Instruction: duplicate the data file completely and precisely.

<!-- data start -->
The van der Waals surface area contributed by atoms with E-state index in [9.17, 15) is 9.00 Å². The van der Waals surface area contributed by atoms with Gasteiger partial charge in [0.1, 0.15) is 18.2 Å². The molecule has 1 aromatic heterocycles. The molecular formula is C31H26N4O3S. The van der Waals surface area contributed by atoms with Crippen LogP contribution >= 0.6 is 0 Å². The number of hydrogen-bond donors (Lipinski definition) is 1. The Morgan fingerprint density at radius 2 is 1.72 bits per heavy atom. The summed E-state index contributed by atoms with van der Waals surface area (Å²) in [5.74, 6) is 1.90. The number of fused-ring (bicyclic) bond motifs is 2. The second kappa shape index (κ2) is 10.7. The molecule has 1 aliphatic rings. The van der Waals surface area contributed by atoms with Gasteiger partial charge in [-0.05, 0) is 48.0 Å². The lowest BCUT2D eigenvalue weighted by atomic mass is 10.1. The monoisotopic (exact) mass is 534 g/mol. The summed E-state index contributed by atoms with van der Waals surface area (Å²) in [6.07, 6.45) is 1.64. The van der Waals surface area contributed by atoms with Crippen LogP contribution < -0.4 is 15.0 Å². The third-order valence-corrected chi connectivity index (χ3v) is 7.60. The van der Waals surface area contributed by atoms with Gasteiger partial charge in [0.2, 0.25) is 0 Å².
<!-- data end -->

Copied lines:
The van der Waals surface area contributed by atoms with E-state index in [9.17, 15) is 9.00 Å². The van der Waals surface area contributed by atoms with Gasteiger partial charge in [0.1, 0.15) is 18.2 Å². The molecule has 1 aromatic heterocycles. The molecular formula is C31H26N4O3S. The van der Waals surface area contributed by atoms with Crippen LogP contribution >= 0.6 is 0 Å². The number of hydrogen-bond donors (Lipinski definition) is 1. The Morgan fingerprint density at radius 2 is 1.72 bits per heavy atom. The summed E-state index contributed by atoms with van der Waals surface area (Å²) in [5.74, 6) is 1.90. The number of fused-ring (bicyclic) bond motifs is 2. The second kappa shape index (κ2) is 10.7. The molecule has 1 aliphatic rings. The van der Waals surface area contributed by atoms with Gasteiger partial charge in [-0.05, 0) is 48.0 Å². The lowest BCUT2D eigenvalue weighted by atomic mass is 10.1. The monoisotopic (exact) mass is 534 g/mol. The summed E-state index contributed by atoms with van der Waals surface area (Å²) in [6.07, 6.45) is 1.64. The van der Waals surface area contributed by atoms with Crippen LogP contribution < -0.4 is 15.0 Å². The third-order valence-corrected chi connectivity index (χ3v) is 7.60. The van der Waals surface area contributed by atoms with Gasteiger partial charge in [0.2, 0.25) is 0 Å².